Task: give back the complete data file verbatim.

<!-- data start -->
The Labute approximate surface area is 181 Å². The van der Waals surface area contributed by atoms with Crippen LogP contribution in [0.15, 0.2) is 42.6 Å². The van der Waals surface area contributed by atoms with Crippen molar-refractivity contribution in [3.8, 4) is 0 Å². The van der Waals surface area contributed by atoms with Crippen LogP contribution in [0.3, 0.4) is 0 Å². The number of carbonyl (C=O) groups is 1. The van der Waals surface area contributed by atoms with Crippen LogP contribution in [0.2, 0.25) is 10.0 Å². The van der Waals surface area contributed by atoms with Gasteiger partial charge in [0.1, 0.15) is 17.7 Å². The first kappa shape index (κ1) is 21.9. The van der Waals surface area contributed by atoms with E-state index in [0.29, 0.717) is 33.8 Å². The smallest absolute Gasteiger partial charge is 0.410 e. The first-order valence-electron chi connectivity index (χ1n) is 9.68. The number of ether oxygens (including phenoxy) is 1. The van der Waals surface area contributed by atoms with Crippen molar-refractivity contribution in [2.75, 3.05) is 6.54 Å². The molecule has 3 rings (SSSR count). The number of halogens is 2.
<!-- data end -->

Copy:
The Labute approximate surface area is 181 Å². The van der Waals surface area contributed by atoms with Crippen LogP contribution in [0.15, 0.2) is 42.6 Å². The van der Waals surface area contributed by atoms with Crippen molar-refractivity contribution in [3.8, 4) is 0 Å². The van der Waals surface area contributed by atoms with Crippen LogP contribution in [0.3, 0.4) is 0 Å². The number of carbonyl (C=O) groups is 1. The van der Waals surface area contributed by atoms with Crippen LogP contribution in [0.2, 0.25) is 10.0 Å². The van der Waals surface area contributed by atoms with Gasteiger partial charge in [0.1, 0.15) is 17.7 Å². The first kappa shape index (κ1) is 21.9. The van der Waals surface area contributed by atoms with E-state index in [0.29, 0.717) is 33.8 Å². The smallest absolute Gasteiger partial charge is 0.410 e. The first-order valence-electron chi connectivity index (χ1n) is 9.68. The number of ether oxygens (including phenoxy) is 1. The van der Waals surface area contributed by atoms with Crippen molar-refractivity contribution in [2.75, 3.05) is 6.54 Å². The molecule has 3 rings (SSSR count). The number of halogens is 2.